From academic courses to extracurricular involvements and internships, Michelle Jaffee, W’19, ensured social impact shaped her time at Penn. She offers tips for students looking for impactful opportunities.

As graduation approached, my peers often asked me about the sometimes ambiguously defined world of “social impact.” They wondered what classes to take, which clubs to join, and how to pursue impact in internships. Many asked how to turn a general interest in impact into practice.

I was first exposed to the impact space in high school when I served as the lead podcast host for Women Investing in Women Digital, a female-empowerment media startup. Interviewing 100+ corporate leaders, government officials, entrepreneurs, and others working to make the world a better place inspired me to learn more about impact in college.

Michelle holding a microphone moderating a panel of 4 other women sitting on a stage
Michelle moderating a panel during Women Investing in Women Digital’s launch.

Since then, I can easily say social impact has been one of the largest influences in my Penn career — it was the focus of my admissions essay into the Wharton program, and it became my course concentration, the motivation for my extracurricular involvements and internships, and the perspective I hope to live by for the rest of my career and life.

I connected with the Wharton Social Impact Initiative (WSII) at the end of freshman year and became a member of the Turner Social Impact Society. My affiliation with WSII served as the launching pad for the rest of my Penn impact experiences. With the help of WSII staff Sherryl Kuhlman, Sandi Hunt, Tyler Hoffman, and Yuri Seung as well as countless classmates and professors, I began my path in pursuing impact at Penn.

In addition to getting involved with Wharton Social Impact programs, here are 7 ways you can integrate social impact into your time at Penn:

1. Join a club that focuses on the impact area you are passionate about.

The social impact scene within Penn Clubs can be overwhelming. From social impact consulting, to impact investing, to volunteer groups, and more, there are opportunities to join or even create organizations that serve your interests. The Social Impact Advisory Board serves as a great resource and platform to connect students to these kinds of organizations.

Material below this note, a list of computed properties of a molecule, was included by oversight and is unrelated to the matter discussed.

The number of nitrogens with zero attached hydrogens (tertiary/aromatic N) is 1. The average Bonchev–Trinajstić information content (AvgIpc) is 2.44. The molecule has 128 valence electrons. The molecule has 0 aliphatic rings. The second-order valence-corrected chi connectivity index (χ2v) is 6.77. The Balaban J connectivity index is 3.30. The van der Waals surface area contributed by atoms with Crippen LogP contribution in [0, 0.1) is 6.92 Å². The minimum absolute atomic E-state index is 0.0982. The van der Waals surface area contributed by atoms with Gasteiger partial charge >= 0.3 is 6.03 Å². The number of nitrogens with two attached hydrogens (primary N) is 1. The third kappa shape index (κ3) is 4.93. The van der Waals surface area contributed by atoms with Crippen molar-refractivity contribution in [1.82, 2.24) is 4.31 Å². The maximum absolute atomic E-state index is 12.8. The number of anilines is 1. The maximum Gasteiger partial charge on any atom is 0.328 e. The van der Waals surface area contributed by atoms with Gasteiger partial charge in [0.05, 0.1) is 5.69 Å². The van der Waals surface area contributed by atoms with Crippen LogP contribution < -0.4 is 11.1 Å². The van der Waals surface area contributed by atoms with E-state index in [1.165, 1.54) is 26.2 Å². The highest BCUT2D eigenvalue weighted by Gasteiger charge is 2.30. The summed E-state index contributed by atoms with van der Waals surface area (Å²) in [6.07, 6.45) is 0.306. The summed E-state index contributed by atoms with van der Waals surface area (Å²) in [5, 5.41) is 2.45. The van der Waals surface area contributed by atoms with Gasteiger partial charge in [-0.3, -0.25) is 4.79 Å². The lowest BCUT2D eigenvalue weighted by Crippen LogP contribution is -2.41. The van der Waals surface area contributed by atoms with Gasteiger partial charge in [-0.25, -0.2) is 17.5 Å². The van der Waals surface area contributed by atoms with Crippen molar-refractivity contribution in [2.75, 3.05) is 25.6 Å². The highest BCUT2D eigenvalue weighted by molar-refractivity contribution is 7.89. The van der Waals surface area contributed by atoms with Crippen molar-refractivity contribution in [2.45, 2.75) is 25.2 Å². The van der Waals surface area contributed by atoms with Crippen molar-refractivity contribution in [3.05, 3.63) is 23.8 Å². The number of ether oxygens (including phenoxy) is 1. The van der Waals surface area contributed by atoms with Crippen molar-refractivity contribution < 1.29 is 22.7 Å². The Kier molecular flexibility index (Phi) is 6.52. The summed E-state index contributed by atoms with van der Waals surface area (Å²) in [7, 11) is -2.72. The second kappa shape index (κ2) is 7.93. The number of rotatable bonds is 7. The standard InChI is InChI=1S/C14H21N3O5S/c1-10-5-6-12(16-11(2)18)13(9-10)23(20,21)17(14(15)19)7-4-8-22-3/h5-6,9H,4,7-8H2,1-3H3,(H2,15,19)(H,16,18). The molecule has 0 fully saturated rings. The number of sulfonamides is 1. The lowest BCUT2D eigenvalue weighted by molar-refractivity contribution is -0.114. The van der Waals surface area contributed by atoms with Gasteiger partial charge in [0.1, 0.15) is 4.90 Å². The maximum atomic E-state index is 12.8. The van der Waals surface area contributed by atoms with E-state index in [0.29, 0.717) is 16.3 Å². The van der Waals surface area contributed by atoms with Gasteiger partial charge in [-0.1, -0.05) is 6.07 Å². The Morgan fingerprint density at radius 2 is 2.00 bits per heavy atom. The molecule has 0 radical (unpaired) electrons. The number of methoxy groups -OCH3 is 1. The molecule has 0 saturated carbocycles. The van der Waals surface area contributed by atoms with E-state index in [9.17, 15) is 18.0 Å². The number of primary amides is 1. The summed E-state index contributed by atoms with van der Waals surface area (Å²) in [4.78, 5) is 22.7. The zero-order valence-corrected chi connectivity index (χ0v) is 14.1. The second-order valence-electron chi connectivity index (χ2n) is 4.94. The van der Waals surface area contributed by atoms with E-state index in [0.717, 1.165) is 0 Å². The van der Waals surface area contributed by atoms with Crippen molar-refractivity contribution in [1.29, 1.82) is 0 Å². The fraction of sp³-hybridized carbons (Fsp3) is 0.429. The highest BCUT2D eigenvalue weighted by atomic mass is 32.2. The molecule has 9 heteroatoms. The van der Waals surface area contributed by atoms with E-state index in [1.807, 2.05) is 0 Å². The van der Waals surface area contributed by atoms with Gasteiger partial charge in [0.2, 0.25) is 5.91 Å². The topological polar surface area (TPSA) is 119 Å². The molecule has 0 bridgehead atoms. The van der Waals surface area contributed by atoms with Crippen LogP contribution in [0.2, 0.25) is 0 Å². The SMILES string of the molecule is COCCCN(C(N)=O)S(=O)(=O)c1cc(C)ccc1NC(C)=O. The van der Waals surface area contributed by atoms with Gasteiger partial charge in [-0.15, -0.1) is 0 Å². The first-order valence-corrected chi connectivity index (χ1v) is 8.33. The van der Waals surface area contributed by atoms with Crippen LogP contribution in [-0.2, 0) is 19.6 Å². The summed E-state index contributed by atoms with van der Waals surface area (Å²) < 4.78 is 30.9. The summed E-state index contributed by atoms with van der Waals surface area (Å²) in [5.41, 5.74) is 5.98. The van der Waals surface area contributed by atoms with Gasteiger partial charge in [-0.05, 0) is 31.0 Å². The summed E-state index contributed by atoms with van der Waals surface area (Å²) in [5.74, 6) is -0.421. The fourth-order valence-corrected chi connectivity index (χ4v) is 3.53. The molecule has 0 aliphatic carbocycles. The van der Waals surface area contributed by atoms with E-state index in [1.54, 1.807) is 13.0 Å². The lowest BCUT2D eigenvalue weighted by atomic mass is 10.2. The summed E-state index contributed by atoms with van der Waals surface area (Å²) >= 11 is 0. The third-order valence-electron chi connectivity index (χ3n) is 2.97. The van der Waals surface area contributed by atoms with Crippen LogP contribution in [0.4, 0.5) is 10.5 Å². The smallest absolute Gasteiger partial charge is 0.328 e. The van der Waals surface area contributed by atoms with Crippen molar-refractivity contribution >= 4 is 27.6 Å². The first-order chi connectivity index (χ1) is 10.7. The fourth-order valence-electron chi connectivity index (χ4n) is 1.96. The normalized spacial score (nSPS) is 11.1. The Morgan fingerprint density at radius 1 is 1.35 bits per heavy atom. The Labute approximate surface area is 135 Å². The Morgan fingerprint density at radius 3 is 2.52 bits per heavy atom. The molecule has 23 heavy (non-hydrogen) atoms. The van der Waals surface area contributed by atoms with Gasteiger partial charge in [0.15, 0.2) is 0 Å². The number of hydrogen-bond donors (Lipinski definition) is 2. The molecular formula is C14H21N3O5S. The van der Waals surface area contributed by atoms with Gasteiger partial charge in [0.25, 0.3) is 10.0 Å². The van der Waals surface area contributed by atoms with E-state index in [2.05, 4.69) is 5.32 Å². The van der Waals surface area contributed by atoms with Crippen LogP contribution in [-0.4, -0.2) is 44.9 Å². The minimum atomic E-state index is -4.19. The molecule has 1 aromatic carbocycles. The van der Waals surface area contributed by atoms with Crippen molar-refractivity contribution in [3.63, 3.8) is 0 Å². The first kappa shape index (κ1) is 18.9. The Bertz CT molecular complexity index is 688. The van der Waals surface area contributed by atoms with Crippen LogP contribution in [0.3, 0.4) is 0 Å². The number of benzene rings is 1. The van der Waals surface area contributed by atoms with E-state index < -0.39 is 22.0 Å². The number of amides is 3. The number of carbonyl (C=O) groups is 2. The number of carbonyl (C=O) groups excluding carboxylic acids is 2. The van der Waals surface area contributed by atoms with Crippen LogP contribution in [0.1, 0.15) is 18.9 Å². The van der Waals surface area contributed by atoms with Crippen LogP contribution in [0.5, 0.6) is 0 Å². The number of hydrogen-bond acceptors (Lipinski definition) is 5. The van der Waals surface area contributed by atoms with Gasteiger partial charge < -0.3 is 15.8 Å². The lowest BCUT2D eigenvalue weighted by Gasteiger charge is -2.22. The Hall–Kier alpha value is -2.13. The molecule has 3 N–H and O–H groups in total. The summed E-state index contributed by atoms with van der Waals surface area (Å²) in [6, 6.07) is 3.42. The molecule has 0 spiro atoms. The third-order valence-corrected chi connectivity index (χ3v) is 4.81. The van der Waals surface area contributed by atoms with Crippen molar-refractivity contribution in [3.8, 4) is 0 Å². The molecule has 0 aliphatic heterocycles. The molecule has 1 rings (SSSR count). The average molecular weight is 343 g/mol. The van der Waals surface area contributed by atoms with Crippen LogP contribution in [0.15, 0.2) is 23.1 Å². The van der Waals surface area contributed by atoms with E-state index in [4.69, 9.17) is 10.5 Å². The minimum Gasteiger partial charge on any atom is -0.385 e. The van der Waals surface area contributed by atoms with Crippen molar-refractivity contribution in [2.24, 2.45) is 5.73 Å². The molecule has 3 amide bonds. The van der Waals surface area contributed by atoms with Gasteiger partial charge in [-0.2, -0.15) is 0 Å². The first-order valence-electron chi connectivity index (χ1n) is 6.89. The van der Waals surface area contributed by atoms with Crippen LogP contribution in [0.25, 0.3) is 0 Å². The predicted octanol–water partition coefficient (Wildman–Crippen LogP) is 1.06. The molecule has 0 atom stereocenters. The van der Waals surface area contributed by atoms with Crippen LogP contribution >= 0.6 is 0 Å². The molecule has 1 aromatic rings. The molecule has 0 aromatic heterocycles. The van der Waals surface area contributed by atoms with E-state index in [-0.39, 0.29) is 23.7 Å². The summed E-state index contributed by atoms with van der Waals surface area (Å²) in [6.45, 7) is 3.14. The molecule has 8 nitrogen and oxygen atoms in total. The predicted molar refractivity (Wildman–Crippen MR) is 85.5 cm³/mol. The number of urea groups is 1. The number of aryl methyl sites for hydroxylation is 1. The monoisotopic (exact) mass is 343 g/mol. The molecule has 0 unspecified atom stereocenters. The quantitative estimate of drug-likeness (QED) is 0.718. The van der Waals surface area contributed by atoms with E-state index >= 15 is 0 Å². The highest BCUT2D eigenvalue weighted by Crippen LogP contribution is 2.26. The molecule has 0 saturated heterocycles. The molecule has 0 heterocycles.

Michelle with 4 other students posing in front of a projected powerpoint presentation
Ideas for Action’s design thinking workshop at the United Nations Youth Assembly.

2. Join a club and take on an impact-focused role or integrate impact into the organization.

One aspect that isn’t explored as often, however, is engaging with impact within organizations that aren’t formed for the sole reason of social impact. For example, I served as a philanthropy chair for Chi Omega for a year, organizing events and donation efforts to benefit The Make-A-Wish Foundation.

Michelle and sorority sisters with large blue balloons that read "CHIO" at a philanthropy event
Make-A-Wish Foundation philanthropy event at Wishbone.

3. Take classes that deepen your understanding of the issues you care about.

From the academic angle, there are many fantastic courses offered within Wharton’s Social Impact & Responsibility concentration. However, I also encourage students to look for different approaches to impact by taking courses in other schools at Penn.

Some of the most eye-opening classes I took to explore nuanced topics like community development, cultural learning, the refugee crisis, and healthcare reform were housed under Urban Studies, Nursing, Gender, Sexuality, and Women Studies, and Comparative Literature & Literary Theory.

4. Volunteer in the community and burst the “Penn Bubble.”

I find it extremely important to learn about ways to create social good in Philadelphia outside of the “Penn Bubble.”